The waters were wide: A report on the Art and Science Project “Water/Wai: Mountains to the Sea”

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Pamela McKinlay
Jenny Rock


The first known Greek/Phonecian philosopher of science, Thales of Miletus, viewed water as both the centre of life and the unifier of nature. We would all still agree – water is essential to life as we know it. Over the millennia, whole civilizations have risen and fallen depending on fresh water security; our species has adapted, thrived, or been decimated, depending on the availability of water. For this reason, water has always been the subject of close governance and stewardship.

In 2019, the seventh in the Art and Science Project series embarked on Art+Water, with the theme of “Water: Mountains to the Sea.”

This theme was interpreted in many ways, including: the forms of water, water-related protein structures, ice-formation, water-borne disease in birds, fossilized structures made by aquatic/ marine animals, the impacts of land-use on water quality, water-born environmental DNA, the effects of ocean acidification on marine calcifying organisms, the ecology of coastline shallows and deep ocean canyons, bioengineering on farmland, and conflicts in communities around water scarcity. Several projects involved community-based environmental restoration work, including volunteer projects at the Sinclair Wetlands and at Lake Wanaka.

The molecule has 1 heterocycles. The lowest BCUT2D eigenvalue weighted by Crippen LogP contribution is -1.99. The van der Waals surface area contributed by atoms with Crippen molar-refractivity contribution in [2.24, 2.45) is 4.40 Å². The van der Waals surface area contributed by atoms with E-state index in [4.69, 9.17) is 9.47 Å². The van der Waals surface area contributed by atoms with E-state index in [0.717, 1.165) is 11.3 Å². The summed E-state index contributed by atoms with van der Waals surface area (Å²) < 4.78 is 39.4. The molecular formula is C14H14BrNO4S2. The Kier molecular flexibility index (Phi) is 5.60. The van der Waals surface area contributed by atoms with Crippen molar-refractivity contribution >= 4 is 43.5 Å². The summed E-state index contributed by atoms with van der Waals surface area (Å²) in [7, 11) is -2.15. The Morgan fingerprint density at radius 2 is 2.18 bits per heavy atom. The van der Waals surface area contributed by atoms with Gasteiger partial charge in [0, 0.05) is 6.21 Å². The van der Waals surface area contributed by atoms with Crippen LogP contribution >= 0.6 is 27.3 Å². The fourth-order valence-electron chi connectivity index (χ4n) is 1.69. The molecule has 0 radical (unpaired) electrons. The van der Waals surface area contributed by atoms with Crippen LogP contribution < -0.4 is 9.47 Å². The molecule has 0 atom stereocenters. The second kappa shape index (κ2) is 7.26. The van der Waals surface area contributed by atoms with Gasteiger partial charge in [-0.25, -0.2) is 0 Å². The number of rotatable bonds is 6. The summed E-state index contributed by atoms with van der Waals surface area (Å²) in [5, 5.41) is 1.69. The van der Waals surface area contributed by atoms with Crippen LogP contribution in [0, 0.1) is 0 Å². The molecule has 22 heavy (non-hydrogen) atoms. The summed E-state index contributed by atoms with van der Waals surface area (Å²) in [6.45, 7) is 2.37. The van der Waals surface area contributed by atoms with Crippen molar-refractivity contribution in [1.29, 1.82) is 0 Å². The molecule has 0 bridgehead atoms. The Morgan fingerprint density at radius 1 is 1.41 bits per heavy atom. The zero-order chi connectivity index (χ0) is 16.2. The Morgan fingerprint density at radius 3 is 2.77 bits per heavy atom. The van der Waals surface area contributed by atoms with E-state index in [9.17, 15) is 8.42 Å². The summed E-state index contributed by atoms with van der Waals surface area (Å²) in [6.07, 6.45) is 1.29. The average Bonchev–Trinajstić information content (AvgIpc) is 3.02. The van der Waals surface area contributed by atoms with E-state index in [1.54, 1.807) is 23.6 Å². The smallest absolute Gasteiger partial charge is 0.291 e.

As for previous Art and Science projects, the aim of Art+Water was to foster artistic response to scientific research, rather than its illustration.

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Author Biographies

Pamela McKinlay, Te Kura Matatini ki Otago/Otago Polytechnic

Pam McKinlay has been involved with the Art and Science Project for the past six years either as assistant and participant and now as co-coordinator and curator

Jenny Rock, Science Communication, University of Otago

Jenny Rock has been involved with the Art and Science Project for several years as co-coordinator and also as researcher, examining its various collaborative effects (on artists, scientists, and the viewing public).